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HTC claims Apple patents invalid in legal defense

updated 11:50 am EDT, Thu August 26, 2010

HTC says Apple patents violate prior art, more

HTC has filed a rejection (PDF) of the patent claims in Apple's main lawsuit. The rebuttal claims that the four patents violate rules regarding prior art as well as those for non-obviousness, originality and usefulness. Much of Apple's lawsuit is also targeting technology that HTC contracts out to third parties rather than anything created in-house.

Defenses of the sort are common but indicate HTC is honoring its pledge to fight the Apple case in a substantive way. The patent claims include heuristics on a touchscreen, slide-to-unlock gestures and power management. Apple also recently sued HTC a second time to incorporate patents for interfaces that change depending on the display configuration.

Regardless of legitimacy, many have interpreted Apple's lawsuits as part of a proxy fight against Google. Embroiling HTC in patent suits may slow down the largest single manufacturer of Android phones by forcing it to either change its technology or incur the costs of a settlement.

Apple hasn't commented on HTC's response, but it has put forward a motion (PDF) calling for at least the pre-trial portions of both the HTC cases and the defense against Nokia to be consolidated into a single procedure in a Delaware court. The iPhone maker has argued that as many as 11 patents face overlapping discovery processes in the case and that keeping the early phases separate would waste effort. As HTC and Nokia have argued for consolidated cases at the International Trade Commission, it would only be fair to unify the lawsuits as well, Apple said.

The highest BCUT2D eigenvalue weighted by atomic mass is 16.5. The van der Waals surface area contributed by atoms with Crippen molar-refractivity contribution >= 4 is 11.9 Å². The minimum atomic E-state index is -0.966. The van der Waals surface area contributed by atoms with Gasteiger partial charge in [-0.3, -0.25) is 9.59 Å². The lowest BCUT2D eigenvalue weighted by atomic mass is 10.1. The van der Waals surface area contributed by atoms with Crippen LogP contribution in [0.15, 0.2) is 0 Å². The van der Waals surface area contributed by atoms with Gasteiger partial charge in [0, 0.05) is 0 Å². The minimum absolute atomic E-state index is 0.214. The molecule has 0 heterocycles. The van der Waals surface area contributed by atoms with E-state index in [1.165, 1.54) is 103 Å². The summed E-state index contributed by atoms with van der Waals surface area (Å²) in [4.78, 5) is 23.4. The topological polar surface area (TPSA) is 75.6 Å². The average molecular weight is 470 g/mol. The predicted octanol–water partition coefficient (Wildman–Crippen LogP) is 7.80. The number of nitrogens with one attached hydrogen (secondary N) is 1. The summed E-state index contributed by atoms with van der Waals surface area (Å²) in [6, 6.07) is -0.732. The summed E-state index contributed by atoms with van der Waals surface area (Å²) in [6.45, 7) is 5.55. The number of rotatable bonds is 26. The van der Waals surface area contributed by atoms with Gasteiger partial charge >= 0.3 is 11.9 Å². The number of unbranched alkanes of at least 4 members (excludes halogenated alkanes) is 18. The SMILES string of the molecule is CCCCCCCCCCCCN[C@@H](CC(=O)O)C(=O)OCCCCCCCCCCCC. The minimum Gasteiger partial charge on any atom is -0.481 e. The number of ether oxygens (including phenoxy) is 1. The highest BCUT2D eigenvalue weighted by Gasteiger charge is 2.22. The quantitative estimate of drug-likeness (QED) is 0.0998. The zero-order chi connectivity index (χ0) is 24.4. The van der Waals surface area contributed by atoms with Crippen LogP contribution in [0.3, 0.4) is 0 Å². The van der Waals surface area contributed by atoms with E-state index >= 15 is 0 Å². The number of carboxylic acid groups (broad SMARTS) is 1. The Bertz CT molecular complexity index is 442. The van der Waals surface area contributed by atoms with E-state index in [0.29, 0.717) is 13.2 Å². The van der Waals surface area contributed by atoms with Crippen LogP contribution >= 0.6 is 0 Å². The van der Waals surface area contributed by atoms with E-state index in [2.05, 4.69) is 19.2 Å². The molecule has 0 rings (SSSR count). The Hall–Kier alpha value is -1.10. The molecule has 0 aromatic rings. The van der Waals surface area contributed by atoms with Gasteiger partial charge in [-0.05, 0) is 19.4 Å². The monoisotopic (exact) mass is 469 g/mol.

Most of the pre-trial phases involve Markman hearings, or sessions that determine what's meant by terms in a given patent. Defendants accused of patent violations will often try to interpret patents in Markman hearings in a way that invalidates some of the original claims. [via Groklaw]

by MacNN Staff



  1. Gazoobee

    Joined: Dec 1969


    fight the Apple case in a substantive way?

    The *only* defence HTC has is the "obviousness" one. The prior art can't be considered a substantive defence, because none of it was HTC's prior art.

    I see this as just backing up their stupidity and callousness with some empty bravado.

  1. Jonathan-Tanya

    Joined: Dec 1969



    That's just plain wrong, the prior art doesn't have to be HTCs prior art.

    A patent has a claim of originality. If it is not original, that's an important facet in the case.

  1. testudo

    Joined: Dec 1969


    Re: fight the Apple case in a substantive way?

    Substantive, as in "We're not just going to roll over and throw money at it because we think we're in the right!", as opposed to what most of these lawsuits want out of these things.

    You know, like how Apple paid off Creative over the iPod interface.

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